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3/7/2013 8:36 P.M. ET

US looks to deal Mexico critical loss in opener

PHOENIX -- And suddenly, Mexico is now in a must-win situation as it faces a rested and ready Team USA on Friday night at 9 ET at Chase Field in a game broadcast live nationally on MLB Network and ESPN Deportes.

While the U.S. leisurely worked out under an open roof at Chase on Thursday as it readied to finally play its long awaited opener in Pool D, Mexico was shocked by upstart Italy, 6-5, at Salt River Fields.

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Team USA manager Joe Torre is sending Blue Jays knuckleballer R.A. Dickey out to start against Brewers right-hander Yovani Gallardo and Mexico, which can ill afford another loss as it tries to stave off elimination.

Dickey, a 20-game winner with the Mets last season and the National League's reigning Cy Young Award winner, is familiar with a few of Mexico's players from his most recent stint pitching in the Senior Circuit. Dickey was traded to Toronto in the offseason.

"I know Adrian [Gonzalez] and [Luis] Cruz, I know a couple of the names," said Dickey, referring to the pair of Dodgers. "But I think if I'm throwing 65 pitches and can execute 60 good knuckleballs, then we're probably going to be in a good position. It's helpful to know things like who likes to run, who likes to bunt. Things like that, they're helpful, sure. And especially from my standpoint, they know what they're getting. I know what I'm throwing. It's just a matter of who does it better."

Giants closer Sergio Romo blew a 5-4 lead for Mexico in the ninth inning Thursday when left fielder Edgar Gonzalez couldn't handle a pair of catchable fly balls. Edgar, 34 years old and the older brother of Adrian by four years, hasn't played in the big leagues since 2009, and as an infielder was out of position. Italy's Nick Punto launched a ball over Edgar's head for a double and the elder Gonzalez dropped Anthony Rizzo's fly for another double that put the Italians ahead.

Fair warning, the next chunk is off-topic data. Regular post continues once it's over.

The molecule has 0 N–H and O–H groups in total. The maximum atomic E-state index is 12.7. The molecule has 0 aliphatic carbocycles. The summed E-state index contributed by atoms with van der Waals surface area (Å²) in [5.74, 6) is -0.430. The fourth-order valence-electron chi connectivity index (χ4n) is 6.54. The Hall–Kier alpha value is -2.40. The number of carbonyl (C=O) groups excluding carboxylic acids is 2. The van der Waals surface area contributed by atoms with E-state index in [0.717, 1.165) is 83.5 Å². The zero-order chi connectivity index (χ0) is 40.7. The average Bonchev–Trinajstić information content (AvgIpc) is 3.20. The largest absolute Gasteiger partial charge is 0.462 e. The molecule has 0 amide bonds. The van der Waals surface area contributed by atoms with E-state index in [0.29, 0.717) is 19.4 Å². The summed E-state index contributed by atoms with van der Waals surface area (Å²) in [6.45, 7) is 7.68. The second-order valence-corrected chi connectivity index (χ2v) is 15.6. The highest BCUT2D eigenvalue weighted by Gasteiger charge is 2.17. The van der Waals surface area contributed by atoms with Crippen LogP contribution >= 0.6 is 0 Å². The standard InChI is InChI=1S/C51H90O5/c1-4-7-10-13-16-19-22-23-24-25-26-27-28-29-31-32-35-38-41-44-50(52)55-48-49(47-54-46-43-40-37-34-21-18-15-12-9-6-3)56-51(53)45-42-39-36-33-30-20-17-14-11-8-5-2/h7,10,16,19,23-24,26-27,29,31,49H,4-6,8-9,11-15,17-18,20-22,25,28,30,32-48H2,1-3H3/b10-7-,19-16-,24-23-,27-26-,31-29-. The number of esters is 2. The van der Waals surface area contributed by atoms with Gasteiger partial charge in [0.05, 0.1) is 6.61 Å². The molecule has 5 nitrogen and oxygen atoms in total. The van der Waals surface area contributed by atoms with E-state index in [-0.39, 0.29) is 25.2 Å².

Jorge Cantu grounded out with the bases loaded against Italian closer Jason Grilli to end the game.

Mexico has two more shots: against the U.S. on Friday and against Canada on Saturday. Mexico made it out of the first round during the first two Classics in 2006 and '09, both won by Japan. This time, the Mexicans were one of the favorites to emerge from this pool and play in the second round at Miami's Marlins Park next week. The two winners here face the winners of the Puerto Rico pool in Miami.

"You know what? Tomorrow's another day," Mexico manager Rick Renteria said after the tough loss. "Keep your heads up because we battled. If we had quit, I would have been very upset. But we didn't quit. We kept fighting, we kept playing the game. And it became a pretty damn good ball game out there, and we just fell a little short. Excuse my French."

The U.S. has never finished higher than fourth place, losing to Mexico in the final game of the second round at Anaheim in 2006, and to Japan in the semifinals at Dodger Stadium three years later.

The Americans have faced their own trials and tribulations this week, losing reliever Chris Perez (right shoulder) and starting first baseman Mark Teixeira (right wrist) to injury. They were replaced by David Hernandez and Eric Hosmer, respectively. Teixeira, the All-Star Yankees first baseman, strained a tendon hitting balls off a tee prior to Tuesday's exhibition game against the White Sox at Camelback Ranch. He's projected to be out eight to 10 weeks.

Torre, who last managed in 2010 for the Dodgers and came out of retirement to work this tournament, said that he's satisfied with the makeup of his team despite the absence of many high-profile players.

"Every single one of them [on the roster] is excited to be having this opportunity of playing for the U.S.," Torre said. "To me, they're here for a reason. Each and every one of them picked themselves up and left their teams. It's not because they have to be here. It's because they want to be."

Barry M. Bloom is national reporter for MLB.com and writes an MLBlog, Boomskie on Baseball. Follow@boomskie on Twitter. This story was not subject to the approval of Major League Baseball or its clubs.